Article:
|Publication number||US3349969 A|
|Publication date||Oct 31, 1967|
|Filing date||Jul 25, 1966|
|Priority date||Jul 25, 1966|
|Publication number||US 3349969 A, US 3349969A, US-A-3349969, US3349969 A, US3349969A|
|Inventors||Evert D Velt|
|Original Assignee||Evert D Velt|
|Export Citation||BiBTeX, EndNote, RefMan|
|Patent Citations (4), Referenced by (7), Classifications (9)|
|External Links: USPTO, USPTO Assignment, Espacenet|
E. D. VELT Oct. 31, 19 67 SAFETY CLOSURE FOR SPRAY CANS Filed July 25, 1966 3,349,969 SAFETY CLOSURE FOR SPRAY CANS Evert D. Velt, 6182 Roy St., Los Angeles, Calif. 90042 Filed July 25, 1966, Ser. No. 567,741 Claims. (Cl. 222-153) The present invention relates to closures and more particularly to a safety closure or cap adapted to be applied to the top of pressurized spray cans of the type commonly employed for spraying various substances which are potentially harmful to children, such as, for example, paints, insecticides, and the like.
Typically pressurized spray cans are provided with a bead at or adjacent the top of the can and a manually operable spray valve projects endwise from the top of the can. The usual closures for such cans comprise tops which frictionally or otherwise coengage With the can bead to hold the top in place. However, such tops are subject to removal by children who may harm themselves with or otherwise misuse the contents of the can.
Accordingly, a principal object of the present invention is to provide a safety closure for such spray cans which is adapted to be easily installed upon the cam head but which, when installed, requires specific manipulation of a pair of relatively rotatable members in order to enable removal of the closure from interlocked engagement with the can bead.
More particularly, it is an object to closure for spray cans wherein an outer member, provided with means which coengage with the can bead, and an inner member, carried by the outer member and having a grip portion projecting outwardly therefrom, must be relatively rotated by holding one of them stationary as the other of them is revolved in order to condition the outer member for removal from the can bead, but otherwise the members unless so held being such that they will rotate as a unit about the top of the can, without allowing disengagement of the outer member from the can bead.
Another object is to provide a simple safety closure which is inexpensive to manufacture being preferably composed of moldable plastic materia.
Other objects and advantages of the invention will be hereinafter described or will become apparent to those skilled in the art, and the novel features of the invention will be defined in the appended claims.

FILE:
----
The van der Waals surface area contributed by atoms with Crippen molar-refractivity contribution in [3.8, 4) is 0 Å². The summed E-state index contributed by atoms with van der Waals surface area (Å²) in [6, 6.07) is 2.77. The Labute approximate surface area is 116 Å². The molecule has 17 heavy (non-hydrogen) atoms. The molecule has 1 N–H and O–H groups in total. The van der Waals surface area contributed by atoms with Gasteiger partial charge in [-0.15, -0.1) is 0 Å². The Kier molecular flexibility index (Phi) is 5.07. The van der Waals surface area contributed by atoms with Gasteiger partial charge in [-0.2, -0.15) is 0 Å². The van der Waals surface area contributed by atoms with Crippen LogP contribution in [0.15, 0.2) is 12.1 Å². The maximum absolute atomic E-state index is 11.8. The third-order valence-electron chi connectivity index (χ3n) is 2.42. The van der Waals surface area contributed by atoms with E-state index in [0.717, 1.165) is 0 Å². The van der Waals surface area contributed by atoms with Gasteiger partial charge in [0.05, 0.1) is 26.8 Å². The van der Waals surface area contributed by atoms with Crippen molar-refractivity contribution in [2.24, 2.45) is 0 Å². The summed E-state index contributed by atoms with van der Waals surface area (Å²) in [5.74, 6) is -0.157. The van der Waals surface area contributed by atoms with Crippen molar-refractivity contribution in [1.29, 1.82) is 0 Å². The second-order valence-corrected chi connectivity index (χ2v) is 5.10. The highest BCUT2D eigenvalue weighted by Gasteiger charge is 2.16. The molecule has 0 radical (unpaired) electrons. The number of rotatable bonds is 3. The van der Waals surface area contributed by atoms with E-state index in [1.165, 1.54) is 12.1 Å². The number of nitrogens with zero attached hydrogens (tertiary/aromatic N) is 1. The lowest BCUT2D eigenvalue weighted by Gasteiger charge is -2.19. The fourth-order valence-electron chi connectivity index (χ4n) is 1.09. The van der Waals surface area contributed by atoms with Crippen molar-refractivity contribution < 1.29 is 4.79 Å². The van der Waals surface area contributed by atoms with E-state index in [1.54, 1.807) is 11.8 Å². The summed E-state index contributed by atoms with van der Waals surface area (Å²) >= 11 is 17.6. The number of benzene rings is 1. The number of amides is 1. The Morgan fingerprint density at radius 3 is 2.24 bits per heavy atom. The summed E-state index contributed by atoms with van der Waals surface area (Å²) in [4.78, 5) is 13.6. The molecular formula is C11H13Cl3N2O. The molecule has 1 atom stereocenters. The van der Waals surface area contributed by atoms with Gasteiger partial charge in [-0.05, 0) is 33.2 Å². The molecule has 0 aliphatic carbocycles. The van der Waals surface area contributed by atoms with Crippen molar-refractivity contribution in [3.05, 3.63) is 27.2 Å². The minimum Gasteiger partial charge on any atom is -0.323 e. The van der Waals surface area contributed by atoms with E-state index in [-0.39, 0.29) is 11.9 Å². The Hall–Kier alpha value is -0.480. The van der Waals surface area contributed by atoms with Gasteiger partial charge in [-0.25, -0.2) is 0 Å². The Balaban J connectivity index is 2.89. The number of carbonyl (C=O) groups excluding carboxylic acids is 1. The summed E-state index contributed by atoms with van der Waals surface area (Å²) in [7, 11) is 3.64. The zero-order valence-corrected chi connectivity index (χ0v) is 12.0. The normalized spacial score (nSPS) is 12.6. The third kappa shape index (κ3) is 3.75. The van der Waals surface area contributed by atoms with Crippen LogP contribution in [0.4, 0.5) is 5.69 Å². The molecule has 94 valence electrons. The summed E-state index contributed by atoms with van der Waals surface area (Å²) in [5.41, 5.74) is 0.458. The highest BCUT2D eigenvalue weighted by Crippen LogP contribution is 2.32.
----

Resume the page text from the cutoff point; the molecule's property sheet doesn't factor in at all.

In the accompanying drawing:
FIG. 1 is a view in side elevation showing a spray can with the safety closure of the invention applied thereto; FIG. 2 is a fragmentary view showing the safety closure section as taken on the line 22 of FIG. 1;
FIG. 3 is a horizontal sectional view as taken on the line 3 3 of FIG. 2; and
FIG. 4 is a view corresponding to FIG. 3, but showing the out r member spread so as to allow disengagement from the can bead in response to relative rotation of the inner and outer members.
Like reference characters in the several views of the drawings and in the following description designate corresponding parts.
In the accompanying drawing, there is generally shown a spray can C to which is applied a safety closure generally denoted S made in accordance with the invention, the latter being retained on the can by interlocking engagement with the can bead B.
The safety closure S comprises an outer member generally denoted at 1 and an inner member generally denoted at 2 which, as will be hereinafter described in detail, are so constructed that the outer member 1 may be snapped onto the bead B so as to be interlocked therewith and will remain so interlocked until members 1 and 2 are relatively rotated to cause disengagement of the outer member 1 from the bead B.
provide a safety United States Patent 0 Referring to FIGS. 2 and 3, it will be noted that the outer member 1 is circumferentially extended and comprises a body 3 having an upper end flange 4 projecting inwardly. In axially spaced relation to the flange 4 is a second inwardly projecting retaining or bottom flange 5, this flange 5 constituting means engageable with the head 5 for retaining the member 1 on the can C. The flanges 4 and 5 cooperate with an axially extended inner wall 6 of the member 1 to form a circumferentially extended groove 7 and when the member 1 is engaged with the can bead B the latter will extend into the groove 7.
Flange 4 has a central opening 8 in which is revolvably disposed the inner member 2, the latter including a body 9 provided with a bore 10 so as to be hollow for the reception of the typical spray valve V of the spray can C. Projecting radially outwardly at the bottom of the body 9 of inner member 2 is a circumferentially extended flange llwhich projects into the groove 7 and is held in assembly with the outer member 1 by the flanges 4 and 5.